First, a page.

@@@User.MyFormatClass@@@param1@@@param2@@@
This description consists of the full class name of the format class (implementing %iKnow.Matching.Formats.Format), a @@@ separator, and a @@@-delimited list of the format parameters to be passed to the format class. The entire description is delimited with @@@ markers at the beginning and end.
If the format class takes no parameters, or the defaults are to be used, specify the format class name delimited by @@@ markers.
When including this format in a dictionary term string, you must make sure that iKnow will recognize it as a single entity. For examples, the term "was born in @@@User.MyYearFormat@@@" is interpreted as a single entity, but the term "was born in the year @@@User.MyYearFormat@@@" is not.
If iKnow cannot find the specified format class, the @@@ usage is considered intentional and the whole entity is treated as a simple string element.
Using this syntax makes it easier to load dictionaries from files or tables without requiring separate steps or actions for the formats.
Listing and Copying Dictionaries
The %iKnow.Matching.DictionaryAPI class has a number of methods to count or list existing dictionaries and their items and terms.
The %iKnow.Utils.CopyUtils class has a number of methods to copy a dictionary or all dictionaries from one domain to another.
Listing Existing Dictionaries
The following example lists all of the dictionaries in the domain. For the purpose of demonstration, this example first creates two empty dictionaries, one in English (the default language) and one in French:
  SET domId=##class(%iKnow.Domain).GetOrCreateId("mydomain")
  SET dictname1="Diseases",dictname2="Maladies"
  SET dictdesc1="English disease terms",dictdesc2="French disease terms"
CreateFirstDictionary
  SET dictId1=##class(%iKnow.Matching.DictionaryAPI).CreateDictionary(domId,dictname1,dictdesc1)
  IF dictId1 = -1 {
     SET dictId=##class(%iKnow.Matching.DictionaryAPI).GetDictionaryId(domId,dictname1)
     SET stat=##class(%iKnow.Matching.DictionaryAPI).DropDictionary(domId,dictId)
     IF stat '= 1 { WRITE "DropDictionary error ",$System.Status.DisplayError(stat)
                    QUIT }
     GOTO CreateFirstDictionary }
    ELSE {WRITE "created a dictionary ",dictId1,!}
CreateSecondDictionary
  SET dictId2=##class(%iKnow.Matching.DictionaryAPI).CreateDictionary(domId,dictname2,dictdesc2,"fr")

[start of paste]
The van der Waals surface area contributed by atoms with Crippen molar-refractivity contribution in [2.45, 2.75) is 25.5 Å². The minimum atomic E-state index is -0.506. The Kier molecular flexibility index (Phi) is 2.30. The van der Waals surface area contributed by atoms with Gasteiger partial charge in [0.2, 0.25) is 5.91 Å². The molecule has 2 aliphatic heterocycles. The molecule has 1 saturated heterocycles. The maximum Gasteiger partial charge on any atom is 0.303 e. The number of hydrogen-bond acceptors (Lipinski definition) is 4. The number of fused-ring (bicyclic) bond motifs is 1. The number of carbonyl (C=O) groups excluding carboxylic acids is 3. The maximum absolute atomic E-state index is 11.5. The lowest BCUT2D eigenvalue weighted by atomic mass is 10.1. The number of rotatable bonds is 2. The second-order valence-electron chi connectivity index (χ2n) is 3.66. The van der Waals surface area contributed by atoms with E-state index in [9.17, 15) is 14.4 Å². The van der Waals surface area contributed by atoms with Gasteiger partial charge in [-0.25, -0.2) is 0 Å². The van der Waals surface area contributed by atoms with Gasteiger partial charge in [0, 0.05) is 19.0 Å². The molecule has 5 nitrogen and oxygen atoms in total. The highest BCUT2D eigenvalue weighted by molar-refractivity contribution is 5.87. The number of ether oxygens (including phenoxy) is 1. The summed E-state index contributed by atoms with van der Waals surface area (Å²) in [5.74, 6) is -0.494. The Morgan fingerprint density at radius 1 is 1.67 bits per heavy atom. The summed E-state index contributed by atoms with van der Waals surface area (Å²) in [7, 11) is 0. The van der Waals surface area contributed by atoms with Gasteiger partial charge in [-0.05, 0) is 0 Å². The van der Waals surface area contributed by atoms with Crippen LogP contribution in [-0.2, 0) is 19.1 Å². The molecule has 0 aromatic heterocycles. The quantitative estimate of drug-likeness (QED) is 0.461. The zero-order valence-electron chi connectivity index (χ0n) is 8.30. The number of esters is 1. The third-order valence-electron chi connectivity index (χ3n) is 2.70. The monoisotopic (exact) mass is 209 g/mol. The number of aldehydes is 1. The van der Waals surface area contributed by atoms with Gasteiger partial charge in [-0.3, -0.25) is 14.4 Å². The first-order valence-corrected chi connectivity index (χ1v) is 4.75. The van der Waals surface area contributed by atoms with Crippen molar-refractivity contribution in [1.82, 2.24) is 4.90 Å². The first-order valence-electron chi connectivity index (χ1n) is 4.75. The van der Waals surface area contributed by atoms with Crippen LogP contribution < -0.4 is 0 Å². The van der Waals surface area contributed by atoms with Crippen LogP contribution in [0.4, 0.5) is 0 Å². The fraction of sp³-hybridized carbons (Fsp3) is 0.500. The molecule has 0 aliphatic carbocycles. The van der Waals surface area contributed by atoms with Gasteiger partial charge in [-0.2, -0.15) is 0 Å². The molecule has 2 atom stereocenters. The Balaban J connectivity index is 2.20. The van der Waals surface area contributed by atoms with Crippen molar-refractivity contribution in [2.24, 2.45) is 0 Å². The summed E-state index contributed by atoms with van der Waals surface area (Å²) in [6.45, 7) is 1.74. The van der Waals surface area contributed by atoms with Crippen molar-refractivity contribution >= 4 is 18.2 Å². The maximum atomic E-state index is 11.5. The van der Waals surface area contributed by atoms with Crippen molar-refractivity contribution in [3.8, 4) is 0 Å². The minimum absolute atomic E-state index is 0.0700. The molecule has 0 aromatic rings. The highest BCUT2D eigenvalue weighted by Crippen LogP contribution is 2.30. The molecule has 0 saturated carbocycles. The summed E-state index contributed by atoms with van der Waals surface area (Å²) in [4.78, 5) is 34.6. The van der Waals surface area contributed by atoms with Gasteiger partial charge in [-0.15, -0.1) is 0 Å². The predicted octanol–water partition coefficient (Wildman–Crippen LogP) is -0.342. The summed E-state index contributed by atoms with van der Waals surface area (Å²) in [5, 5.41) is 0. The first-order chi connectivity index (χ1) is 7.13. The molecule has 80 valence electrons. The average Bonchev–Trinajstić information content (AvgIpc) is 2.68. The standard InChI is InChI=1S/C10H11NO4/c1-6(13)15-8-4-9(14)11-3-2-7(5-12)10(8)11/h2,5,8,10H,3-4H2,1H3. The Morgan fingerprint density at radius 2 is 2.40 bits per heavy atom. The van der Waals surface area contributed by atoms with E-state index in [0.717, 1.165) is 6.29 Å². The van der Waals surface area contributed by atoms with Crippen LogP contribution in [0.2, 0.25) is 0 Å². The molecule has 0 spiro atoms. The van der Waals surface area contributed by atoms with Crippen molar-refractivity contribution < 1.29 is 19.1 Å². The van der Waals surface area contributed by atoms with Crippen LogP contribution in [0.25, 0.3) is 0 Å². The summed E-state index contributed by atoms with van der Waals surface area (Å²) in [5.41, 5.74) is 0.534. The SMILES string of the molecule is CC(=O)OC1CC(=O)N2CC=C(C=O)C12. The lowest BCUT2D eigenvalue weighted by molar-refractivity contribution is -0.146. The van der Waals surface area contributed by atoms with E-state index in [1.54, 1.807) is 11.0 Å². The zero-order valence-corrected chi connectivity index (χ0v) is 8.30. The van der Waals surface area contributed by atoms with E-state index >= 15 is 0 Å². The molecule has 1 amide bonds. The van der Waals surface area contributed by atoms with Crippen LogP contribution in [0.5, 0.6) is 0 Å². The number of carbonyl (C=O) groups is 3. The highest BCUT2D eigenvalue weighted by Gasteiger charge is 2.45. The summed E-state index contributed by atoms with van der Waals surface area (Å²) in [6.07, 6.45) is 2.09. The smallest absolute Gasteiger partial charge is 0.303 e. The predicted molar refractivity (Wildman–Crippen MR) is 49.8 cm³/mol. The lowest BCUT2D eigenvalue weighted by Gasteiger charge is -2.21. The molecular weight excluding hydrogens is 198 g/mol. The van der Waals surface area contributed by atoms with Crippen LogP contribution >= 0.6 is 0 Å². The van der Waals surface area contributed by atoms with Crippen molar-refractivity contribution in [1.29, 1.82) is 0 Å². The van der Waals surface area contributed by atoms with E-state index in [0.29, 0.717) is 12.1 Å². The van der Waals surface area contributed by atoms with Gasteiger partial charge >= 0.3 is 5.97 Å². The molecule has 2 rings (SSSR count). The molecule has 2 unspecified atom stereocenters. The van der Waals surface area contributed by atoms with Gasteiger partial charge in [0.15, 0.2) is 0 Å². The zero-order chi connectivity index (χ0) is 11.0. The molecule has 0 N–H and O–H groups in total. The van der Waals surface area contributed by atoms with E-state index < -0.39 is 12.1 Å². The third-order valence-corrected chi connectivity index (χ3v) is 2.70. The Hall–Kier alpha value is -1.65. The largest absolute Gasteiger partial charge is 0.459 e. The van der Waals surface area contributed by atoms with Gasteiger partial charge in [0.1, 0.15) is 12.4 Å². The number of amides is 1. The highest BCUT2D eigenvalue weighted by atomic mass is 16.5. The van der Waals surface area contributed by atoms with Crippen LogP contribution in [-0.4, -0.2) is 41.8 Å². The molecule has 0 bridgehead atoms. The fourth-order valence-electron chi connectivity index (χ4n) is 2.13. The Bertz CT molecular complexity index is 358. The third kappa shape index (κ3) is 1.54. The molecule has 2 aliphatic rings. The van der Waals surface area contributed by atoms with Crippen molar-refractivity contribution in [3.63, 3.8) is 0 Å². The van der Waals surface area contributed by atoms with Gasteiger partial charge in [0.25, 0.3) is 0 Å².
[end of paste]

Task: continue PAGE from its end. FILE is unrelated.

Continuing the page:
IF dictId2 = -1 {
     SET dictId=##class(%iKnow.Matching.DictionaryAPI).GetDictionaryId(domId,dictname2)
     SET stat=##class(%iKnow.Matching.DictionaryAPI).DropDictionary(domId,dictId)
     IF stat '= 1 { WRITE "DropDictionary error ",$System.Status.DisplayError(stat)
                    QUIT }
     GOTO CreateSecondDictionary }
  ELSE {WRITE "created a dictionary ",dictId2,!}

GetDictionaries
  SET stat=##class(%iKnow.Matching.DictionaryAPI).GetDictionaries(.dicts,domId)
  WRITE "get dictionaries status is:",$System.Status.DisplayError(stat),!!
  SET k=1
  WHILE $DATA(dicts(k)) {
      WRITE $LISTTOSTRING(dicts(k)),!
      SET k=k+1 }
  WRITE "End of list of dictionaries"
 
GetDictionaries() lists the Id, name, description, and language for each dictionary.
Copying Dictionaries
You can copy dictionaries from one domain to another within the current namespace.
Extending Dictionary Constructs
Though iKnow only describes simple dictionaries in the Matching API, this does not restrict you from using more advanced tools like ontologies, taxonomies or other more hierarchical constructs. The goal of the Matching API is to provide the hooks for just the matching, rather than yet another generic structure that tries to cover every construct. Therefore, you should just flatten the structure of the ontology or taxonomy you have. By appropriately choosing your dictionary item URIs, you'll be able to reconstruct or interpret the matching results within the context of your ontology or taxonomy.
In the Matching API, the formatting bits are pluggable in the sense that you can provide your own implementation of a class that does for example regular expression matching by implementing the %iKnow.Matching.Formats.Format interface.